Carl Jung on “Palestine” – Anthology
But fortunately enough, to judge from the satisfactory sale of my books, the public does not heed such inadequate criticism. ~Carl Jung, Letters Vol. II, Page 231.
However, there is one thing I do not underestimate, and that is the-to me-amazing and unexpected intuition of the American public, of which I was given an impressive sample on the occasion of my lectures at Yale University. ~Carl Jung, Letters Vol. II, Page 520
Since Man and His Symbols has had a very wide circulation, and has been translated into several languages, this article has certainly been read by a far wider public than anything else he wrote in his last five years. Jung indeed read through all that was written of the book before his death and finished his own article. ~Barbara Hannah, Jung: His Life and His Work, Page 248
Most of [the highbrows] haven’t the remotest idea what I am talking about. Trouble is, they don’t bother to read my books because they’re too high hat. I’m not a bit taken in by intellectuals . . ..Do you know who reads my books? Not the academic people, oh no, they think they know everything already. It’s the ordinary people, often quite poor people and why do they do it? Because there’s a need in the world just now for spiritual guidance . . . almost any sort of spiritual guidance. ~Carl Jung, Homage to MLVF, Page xxiv-xxv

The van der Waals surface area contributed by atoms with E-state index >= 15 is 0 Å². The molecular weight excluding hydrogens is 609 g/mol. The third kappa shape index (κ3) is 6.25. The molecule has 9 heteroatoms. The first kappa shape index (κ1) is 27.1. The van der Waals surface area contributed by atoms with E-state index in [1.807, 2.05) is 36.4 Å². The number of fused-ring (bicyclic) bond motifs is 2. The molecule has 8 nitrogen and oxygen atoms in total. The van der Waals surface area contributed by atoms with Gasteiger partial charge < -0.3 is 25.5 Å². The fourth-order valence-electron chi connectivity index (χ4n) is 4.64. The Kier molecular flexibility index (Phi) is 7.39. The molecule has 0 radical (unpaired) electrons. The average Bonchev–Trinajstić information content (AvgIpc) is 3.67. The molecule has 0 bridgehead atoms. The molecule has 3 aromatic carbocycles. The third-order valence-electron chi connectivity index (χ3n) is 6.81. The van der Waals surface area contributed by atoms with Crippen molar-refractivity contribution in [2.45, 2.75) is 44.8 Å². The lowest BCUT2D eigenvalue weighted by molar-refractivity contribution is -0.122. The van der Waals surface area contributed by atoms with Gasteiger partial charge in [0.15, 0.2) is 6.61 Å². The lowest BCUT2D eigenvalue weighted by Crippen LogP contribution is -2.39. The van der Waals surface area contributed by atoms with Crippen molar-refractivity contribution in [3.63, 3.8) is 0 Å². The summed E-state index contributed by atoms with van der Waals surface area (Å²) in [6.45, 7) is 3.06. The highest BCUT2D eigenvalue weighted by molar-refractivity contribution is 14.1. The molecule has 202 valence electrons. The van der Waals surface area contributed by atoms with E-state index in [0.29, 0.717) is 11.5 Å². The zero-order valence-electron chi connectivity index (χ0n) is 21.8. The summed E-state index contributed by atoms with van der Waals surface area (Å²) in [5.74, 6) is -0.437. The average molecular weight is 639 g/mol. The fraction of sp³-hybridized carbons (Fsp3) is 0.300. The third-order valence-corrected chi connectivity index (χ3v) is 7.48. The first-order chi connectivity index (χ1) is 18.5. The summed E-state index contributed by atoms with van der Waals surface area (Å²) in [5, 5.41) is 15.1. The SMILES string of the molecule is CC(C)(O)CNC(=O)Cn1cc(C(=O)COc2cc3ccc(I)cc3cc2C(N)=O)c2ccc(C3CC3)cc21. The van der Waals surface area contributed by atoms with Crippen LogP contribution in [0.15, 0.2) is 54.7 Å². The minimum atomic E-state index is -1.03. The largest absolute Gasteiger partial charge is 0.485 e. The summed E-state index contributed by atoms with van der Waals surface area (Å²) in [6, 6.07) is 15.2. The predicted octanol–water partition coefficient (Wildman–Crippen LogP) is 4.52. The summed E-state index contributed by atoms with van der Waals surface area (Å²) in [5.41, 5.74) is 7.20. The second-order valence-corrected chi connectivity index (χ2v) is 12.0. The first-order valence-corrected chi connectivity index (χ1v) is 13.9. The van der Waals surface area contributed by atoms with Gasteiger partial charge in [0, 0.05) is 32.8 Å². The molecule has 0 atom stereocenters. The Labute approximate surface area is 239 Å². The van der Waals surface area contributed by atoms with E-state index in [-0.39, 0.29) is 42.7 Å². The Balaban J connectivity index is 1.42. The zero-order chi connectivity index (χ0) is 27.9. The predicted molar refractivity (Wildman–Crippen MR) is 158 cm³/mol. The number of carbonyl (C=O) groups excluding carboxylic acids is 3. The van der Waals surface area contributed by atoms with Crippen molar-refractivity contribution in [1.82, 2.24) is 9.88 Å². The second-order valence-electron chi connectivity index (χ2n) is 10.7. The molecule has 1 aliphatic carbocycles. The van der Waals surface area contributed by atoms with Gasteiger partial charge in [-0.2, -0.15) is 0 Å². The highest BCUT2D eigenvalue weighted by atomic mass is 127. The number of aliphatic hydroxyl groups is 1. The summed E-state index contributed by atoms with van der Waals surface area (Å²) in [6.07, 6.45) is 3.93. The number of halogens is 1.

I make a general distinction between “religion” and a “creed” for the sake of the layman, since it is chiefly he who reads my books and not the academic scholar. ~Carl Jung, CW 18, Para 1637
It is really high time academic psychologists came down to earth and wanted to hear about the human psyche as it really is and not merely about laboratory experiments. ~Carl Jung, CW 8, Para 529
I cannot complain, though, about academic honours bestowed upon me in Europe, America and even in remote India, but I am more than doubtful about the effect my books had upon those who were responsible for the bestowal of such honours. ~Carl Jung, Letters Vol. II, Page 497.
Understandably enough, academic psychology is scared of this risk and prefers to avoid complex situations by asking ever simpler questions, which it can do with impunity. It has full freedom in the choice of questions it will put to Nature ~Carl Jung, CW 10, Para 531
He [Jung] was in favor of “lay” analysts and there were at the time a number of therapists who had no academic training. ~Tina Keller, Tina Keller Memoir, Page 26
Strangely enough, Jung’s discoveries were less accepted or were accepted more slowly in his own profession, academic psychiatry, than in many others. ~Marie Louise Von Franz, C.G. Jung: His Myth in Our Time, Page 6